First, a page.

This paper describes efforts to develop a pedagogical environment that seeks to influence the learning experiences of students as mobile applications end users, developers, and decision makers. Specifically, via a collaborative effort involving industry sponsors, university technology services, and multiple academic units engaged in information technology education, a graduate-level course called Mobile Applications Development (MAD) was created. The core innovativeness of MAD lies in its delivery structure as a problem-based learning course-centered on emerging technologies like mobile technology-that brings together students with diverse backgrounds from different academic units across the campus. MAD culminates in an industry-sponsored competition, where student teams present their mobile solution to a panel of expert judges from industry and higher education. Via MAD and the associated competitions, students, faculty, and institutional partners can explore the opportunities and challenges associated with mobile technologies. This paper discusses how problem-based learning principles guided the design and implementation of MAD. A multiperspective assessment of the success of MAD is offered. Finally, key lessons learned and guidance to assist other educators are also offered.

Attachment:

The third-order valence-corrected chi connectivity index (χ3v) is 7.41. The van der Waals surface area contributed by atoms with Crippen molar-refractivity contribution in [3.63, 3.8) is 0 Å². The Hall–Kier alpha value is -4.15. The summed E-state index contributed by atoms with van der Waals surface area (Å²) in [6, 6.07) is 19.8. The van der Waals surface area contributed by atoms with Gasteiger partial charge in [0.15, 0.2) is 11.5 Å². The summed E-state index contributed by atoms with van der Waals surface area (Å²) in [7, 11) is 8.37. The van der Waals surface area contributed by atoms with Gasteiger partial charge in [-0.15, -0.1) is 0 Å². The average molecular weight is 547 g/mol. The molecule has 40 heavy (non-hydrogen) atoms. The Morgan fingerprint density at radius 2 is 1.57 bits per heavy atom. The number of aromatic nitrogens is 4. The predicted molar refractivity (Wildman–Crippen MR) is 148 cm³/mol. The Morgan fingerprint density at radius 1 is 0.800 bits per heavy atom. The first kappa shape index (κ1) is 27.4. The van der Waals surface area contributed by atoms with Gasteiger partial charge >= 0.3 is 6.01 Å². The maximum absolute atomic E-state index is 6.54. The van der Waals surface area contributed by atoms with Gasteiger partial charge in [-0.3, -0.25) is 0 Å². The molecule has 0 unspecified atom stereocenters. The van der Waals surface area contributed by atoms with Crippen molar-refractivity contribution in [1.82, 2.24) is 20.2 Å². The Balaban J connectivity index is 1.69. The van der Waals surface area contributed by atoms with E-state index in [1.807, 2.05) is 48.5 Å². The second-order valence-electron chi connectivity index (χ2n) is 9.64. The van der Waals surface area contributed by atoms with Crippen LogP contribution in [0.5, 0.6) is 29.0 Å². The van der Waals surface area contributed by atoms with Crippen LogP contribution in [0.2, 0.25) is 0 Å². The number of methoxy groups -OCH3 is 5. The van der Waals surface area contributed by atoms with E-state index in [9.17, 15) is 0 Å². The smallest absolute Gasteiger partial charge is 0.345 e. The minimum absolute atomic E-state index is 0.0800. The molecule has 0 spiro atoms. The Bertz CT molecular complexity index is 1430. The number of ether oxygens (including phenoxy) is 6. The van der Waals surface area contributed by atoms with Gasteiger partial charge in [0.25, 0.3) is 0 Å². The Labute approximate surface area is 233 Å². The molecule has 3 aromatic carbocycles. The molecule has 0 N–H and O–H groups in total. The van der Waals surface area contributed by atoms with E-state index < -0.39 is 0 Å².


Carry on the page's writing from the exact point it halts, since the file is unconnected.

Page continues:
Design, Development and Assessment of Mobile Applications: The Case for Problem-Based Learning
2006, IEEE Transactions on Education
Anne P. Massey, Ramesh Venkataraman, Vijay Khatri
Massey, Anne, V. Ramesh, and Vijay Khatri (2006), “Design, Development and Assessment of Mobile Applications: The Case for Problem-Based Learning,” IEEE Transactions on Education, Vol. 49, No. 2, May, pp. 183-192.